The Motivational Interviewing approach differs dramatically from confrontational treatment strategies in which the therapist takes primary responsibility for “breaking down the ‘addicts’ denial.”

Miller (1989, p. 75) provided these contrasts between approaches:

Confrontation-of-Denial Approach:
Heavy emphasis on acceptance of self as “alcoholic”; acceptance of diagnosis seen as essential for change. Emphasis on disease of alcoholism which reduces personal choice and control. Therapist presents perceived evidence of alcoholism in an attempt to convince the addict of the diagnosis. Resistance seen as “denial,” a trait characteristic of alcoholics requiring confrontation. Resistance is responded to by argumentation and correction.

Motivational Interviewing Approach:
Deemphasis on labels; acceptance of “alcoholism” label seen as unnecessary for change to occur. Emphasis on personal choice regarding future use of alcohol or other drugs. Therapist conducts objective evaluation, but focuses on eliciting the loved one’s own concerns. Resistance is seen as an interpersonal behavior pattern influenced by the family member or therapist’s behavior. Resistance is met with reflection, not argumentation or correction.

A goal using Motivational Interviewing as a concerned loved one or therapist, is to evoke the statements of problem perception and a need for change. This is the conceptual opposite of an approach in which the therapist takes responsibility for voicing these perspectives (“You’re an alcoholic, and you have to quit drinking”) and persuading the addict of the truth. Instead, a concerned family member or therapist emphasizes the addict’s ability to change (self-efficacy) rather than the helplessness or powerlessness he or she has over addiction.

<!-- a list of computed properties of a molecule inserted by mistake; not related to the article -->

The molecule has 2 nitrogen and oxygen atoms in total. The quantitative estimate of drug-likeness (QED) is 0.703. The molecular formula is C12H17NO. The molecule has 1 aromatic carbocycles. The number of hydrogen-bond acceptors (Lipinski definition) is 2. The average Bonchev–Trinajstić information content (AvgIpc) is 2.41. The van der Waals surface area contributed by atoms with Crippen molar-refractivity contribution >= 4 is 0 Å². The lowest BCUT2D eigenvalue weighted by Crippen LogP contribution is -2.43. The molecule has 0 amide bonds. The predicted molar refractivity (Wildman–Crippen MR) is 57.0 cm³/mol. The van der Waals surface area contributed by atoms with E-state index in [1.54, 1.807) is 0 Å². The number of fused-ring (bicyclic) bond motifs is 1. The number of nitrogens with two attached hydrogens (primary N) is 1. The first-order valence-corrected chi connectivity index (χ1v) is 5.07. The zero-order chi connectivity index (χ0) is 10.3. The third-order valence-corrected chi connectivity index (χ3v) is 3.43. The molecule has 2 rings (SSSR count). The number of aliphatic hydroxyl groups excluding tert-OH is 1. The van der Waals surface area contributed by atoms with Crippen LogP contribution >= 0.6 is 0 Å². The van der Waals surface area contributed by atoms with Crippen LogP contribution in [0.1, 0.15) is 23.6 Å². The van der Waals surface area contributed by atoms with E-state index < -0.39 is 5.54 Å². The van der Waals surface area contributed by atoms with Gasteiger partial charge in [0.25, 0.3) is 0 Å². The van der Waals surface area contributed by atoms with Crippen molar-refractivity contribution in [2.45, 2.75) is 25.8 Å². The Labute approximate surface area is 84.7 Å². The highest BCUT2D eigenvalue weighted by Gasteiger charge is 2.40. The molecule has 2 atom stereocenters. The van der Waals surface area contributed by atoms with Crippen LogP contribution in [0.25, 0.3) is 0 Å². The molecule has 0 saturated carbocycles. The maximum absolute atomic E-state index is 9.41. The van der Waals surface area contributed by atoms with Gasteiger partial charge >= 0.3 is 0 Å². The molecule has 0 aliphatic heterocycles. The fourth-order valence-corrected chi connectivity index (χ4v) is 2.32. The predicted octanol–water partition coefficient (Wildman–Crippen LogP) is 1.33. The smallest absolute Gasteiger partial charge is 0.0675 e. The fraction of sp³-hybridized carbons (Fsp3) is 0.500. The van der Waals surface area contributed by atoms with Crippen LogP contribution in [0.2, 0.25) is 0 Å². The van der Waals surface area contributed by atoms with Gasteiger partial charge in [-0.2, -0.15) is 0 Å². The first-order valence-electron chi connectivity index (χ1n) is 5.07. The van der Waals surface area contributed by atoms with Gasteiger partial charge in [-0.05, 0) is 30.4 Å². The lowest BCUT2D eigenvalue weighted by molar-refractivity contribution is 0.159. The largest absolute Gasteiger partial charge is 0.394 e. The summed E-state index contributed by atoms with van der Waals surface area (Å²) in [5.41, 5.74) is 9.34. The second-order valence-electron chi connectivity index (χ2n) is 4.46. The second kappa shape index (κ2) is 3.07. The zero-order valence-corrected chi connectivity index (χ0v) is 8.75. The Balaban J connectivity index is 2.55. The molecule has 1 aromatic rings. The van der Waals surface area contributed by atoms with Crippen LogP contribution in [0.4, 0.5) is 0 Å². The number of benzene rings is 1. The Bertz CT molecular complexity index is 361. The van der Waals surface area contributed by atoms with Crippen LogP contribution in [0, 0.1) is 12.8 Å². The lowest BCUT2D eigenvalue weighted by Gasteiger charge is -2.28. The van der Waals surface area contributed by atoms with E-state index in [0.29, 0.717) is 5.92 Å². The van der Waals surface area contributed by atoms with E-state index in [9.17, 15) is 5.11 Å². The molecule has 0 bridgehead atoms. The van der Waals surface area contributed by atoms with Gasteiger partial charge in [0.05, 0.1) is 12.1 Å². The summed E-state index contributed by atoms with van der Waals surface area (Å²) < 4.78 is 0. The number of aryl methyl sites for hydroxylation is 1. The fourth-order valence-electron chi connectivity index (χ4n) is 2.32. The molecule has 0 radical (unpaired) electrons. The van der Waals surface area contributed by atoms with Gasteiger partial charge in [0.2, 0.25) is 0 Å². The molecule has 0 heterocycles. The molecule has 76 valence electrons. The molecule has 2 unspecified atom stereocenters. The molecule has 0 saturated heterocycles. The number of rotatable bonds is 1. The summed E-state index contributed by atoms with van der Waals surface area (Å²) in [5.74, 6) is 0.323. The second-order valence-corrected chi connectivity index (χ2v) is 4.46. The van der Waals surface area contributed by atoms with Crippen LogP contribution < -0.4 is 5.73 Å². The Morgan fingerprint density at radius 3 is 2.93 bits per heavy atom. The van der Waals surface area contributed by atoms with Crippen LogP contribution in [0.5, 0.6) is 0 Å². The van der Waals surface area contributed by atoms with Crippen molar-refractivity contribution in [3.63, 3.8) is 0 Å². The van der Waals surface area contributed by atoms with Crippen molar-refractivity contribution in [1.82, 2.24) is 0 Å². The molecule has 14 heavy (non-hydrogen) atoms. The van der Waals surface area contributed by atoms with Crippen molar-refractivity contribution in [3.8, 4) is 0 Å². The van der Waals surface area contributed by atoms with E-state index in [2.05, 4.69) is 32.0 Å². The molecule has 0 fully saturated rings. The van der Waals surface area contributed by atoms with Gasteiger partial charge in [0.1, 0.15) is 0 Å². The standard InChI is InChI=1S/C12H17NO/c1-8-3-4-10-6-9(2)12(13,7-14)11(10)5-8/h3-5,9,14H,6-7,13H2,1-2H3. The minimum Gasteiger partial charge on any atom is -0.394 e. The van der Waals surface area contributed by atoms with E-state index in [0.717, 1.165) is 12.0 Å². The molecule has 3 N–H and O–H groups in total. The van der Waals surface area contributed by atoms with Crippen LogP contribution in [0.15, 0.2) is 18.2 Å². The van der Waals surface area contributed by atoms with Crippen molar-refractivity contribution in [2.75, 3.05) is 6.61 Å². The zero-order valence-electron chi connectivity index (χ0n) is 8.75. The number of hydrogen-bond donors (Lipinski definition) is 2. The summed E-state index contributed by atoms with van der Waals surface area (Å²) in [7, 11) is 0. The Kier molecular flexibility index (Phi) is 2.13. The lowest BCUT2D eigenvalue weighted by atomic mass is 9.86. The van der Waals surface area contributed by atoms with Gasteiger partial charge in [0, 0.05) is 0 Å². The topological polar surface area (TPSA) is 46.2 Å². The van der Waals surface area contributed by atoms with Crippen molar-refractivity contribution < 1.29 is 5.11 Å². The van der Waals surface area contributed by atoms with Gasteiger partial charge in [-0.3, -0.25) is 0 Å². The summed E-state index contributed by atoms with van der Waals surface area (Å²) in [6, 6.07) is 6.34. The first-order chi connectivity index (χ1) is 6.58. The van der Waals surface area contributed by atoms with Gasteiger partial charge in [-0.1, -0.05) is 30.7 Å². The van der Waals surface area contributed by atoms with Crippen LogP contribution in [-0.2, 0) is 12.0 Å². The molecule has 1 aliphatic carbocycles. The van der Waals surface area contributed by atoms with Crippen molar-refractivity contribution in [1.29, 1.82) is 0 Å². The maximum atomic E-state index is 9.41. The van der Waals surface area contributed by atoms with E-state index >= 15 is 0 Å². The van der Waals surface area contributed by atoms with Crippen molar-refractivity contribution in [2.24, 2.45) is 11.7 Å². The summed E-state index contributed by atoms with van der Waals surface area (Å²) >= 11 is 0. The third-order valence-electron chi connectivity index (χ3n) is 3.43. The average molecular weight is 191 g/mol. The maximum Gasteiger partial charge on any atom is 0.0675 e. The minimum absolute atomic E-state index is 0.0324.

Research supports that arguing with an addict should be avoided, and strategies for handling resistance are more reflective than exhortational.

When Using Motivational Interviewing you would not want to:
Argue with loved ones.
Impose a diagnostic label on loved ones.
Tell loved ones what they “must” do.
Seek to “break down” denial by direct confrontation.
Imply loved ones’ “powerlessness.”

Motivational Interviewing, then, is an entirely different strategy from skill training. It assumes that the key element for lasting change is a motivational shift that instigates a decision and commitment to change. In the absence of such a shift, skill training is premature. Once such a shift has occurred, however, people’s ordinary resources and their natural relationships may well suffice. In fact, researchers have argued that for many individuals a skill-training approach may be ineffective precisely because it removes the focus from what is the key element
of transformation: a clear and firm decision to change.1,2

Finally, it is useful to differentiate Motivational Interviewing from nondirective approaches with which it might be confused. In a strict Rogerian approach, the therapist does not direct treatment but follows the loved one’s direction wherever it may lead. In contrast, Motivational Interviewing employs systematic strategies toward specific goals. The family member or therapist seeks actively to create discrepancy and to channel it toward behavior change (Miller 1983). Thus Motivational Interviewing is a directive and persuasive approach, not a nondirective and passive approach.


1. Syme, S.L. “Changing Difficult Behaviors: How to Succeed Without Really Trying.” Paper presented at a Symposium on Advancing Health Education, Mills College, Oakland, CA, Sept. 1988.

2. Miller, W.R., and Brown, J.M. Self-regulation as a conceptual basis for the prevention and treatment of addictive behaviors. In: Heather, N.; Miller, W.R.; and Greeley, J., eds. Self-Control and the Addictive Behaviours. Sydney: Pergamon Press Australia, 1991. pp. 3–79.

3. Miller, W.R., and Saucedo, C.F. Assessment of neuropsychological impairment and brain damage in problem drinkers. In: Golden, C.J.: Moses, J.A., Jr.; Coffman, J.A.; Miller, W.R.; and Strider, F.D., eds. Clinical Neuropsychology: Interface With Neurologic and Psychiatric Disorders. New York: Grune & Stratton, 1983.